Forest Trees



Navigating the Challenges of

Grief/Loss, Relationship Conflicts, Life Stages and Cultural Issues

If you are reading this, you probably have experienced pain and other challenging emotions for some time, within yourself and/or in your relationship with your partner or your family.  These emotional distresses are often reactions to changes, transitions or losses in your life that occurred suddenly, were intense, or accumulated for some time. 

My work focuses on three areas of personal and relational distress:

(1) Grief, loss and transition, including loss of a loved one, major illness, career transition, life stage transition (e.g., emerging adulthood, new family formation, becoming parents, retirement, end of life).  Since 2016, I have facilitated grief groups for spouse loss, suicide loss and teen grief and conducted crisis/loss debriefings for local communities as a volunteer for Kara, a Bay Area grief agency.

(2) Couples therapy and pre-marital counseling, which puts the relationship dynamics front and center while requiring skilled attunement to each partner.  These multiple challenges are often unfamiliar to therapists without training in this modality.  I have completed significant training at The Gottman Institute (Level I and Level II) (link) and at the Couples Institute (Menlo Park, CA), and I continue to prioritize professional development in this area.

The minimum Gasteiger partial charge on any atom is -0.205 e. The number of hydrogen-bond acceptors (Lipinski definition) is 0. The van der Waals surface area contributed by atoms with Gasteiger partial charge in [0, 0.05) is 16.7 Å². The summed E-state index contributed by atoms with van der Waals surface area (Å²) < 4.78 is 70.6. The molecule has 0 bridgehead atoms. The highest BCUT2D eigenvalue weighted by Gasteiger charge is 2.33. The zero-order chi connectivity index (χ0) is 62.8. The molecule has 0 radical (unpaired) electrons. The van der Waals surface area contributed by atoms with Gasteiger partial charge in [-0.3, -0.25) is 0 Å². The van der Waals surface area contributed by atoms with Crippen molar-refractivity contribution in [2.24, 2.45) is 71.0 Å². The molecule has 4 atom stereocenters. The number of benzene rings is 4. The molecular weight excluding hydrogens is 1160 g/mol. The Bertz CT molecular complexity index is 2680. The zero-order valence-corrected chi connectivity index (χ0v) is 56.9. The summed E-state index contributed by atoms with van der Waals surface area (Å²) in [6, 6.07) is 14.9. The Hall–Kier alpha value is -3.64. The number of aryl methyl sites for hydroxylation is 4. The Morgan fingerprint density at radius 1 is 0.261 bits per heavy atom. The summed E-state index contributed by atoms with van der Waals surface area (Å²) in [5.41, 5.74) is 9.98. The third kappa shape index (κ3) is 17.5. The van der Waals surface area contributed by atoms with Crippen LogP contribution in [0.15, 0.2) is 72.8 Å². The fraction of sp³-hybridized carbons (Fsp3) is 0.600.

(3) Culturally informed therapy addressing relationship or family conflict in Asian immigrant or bi-racial families.  Cultural issues challenge many minority or bi-racial families, not just new immigrants.  My experiences living and working in different cultures and places of the world has cultivated my capacity for compassion, empathy and curiosity.  I genuinely seek to understand each individual, couple and family from multiple lens including culture, family history, socioeconomic background, education, race and ethnicity, gender identity and assumptions, and phase of life.

In psychotherapy, we process and learn to cope with challenging feelings and relational conflicts.  We experiment, adapt, gain new perspectives, or heal - sometimes all of the above.  And we always grow.  Indeed, this process can be a transformational and meaning-creating journey in ways one never knew was possible.

Every story is unique and complicated, and every story needs to be told, heard, honored and sometimes, rewritten.  It is in this process that we accomplish the paradoxical yet inseparable pair: change and acceptance, the pair that defines personal growth.


Quote of the Month

- April 2021:

"My working definition of healing is coming to terms with things as they are." 

          - Jon Kabat-Zinn, in "Full Catastrophe Living"


(650) 701-3123

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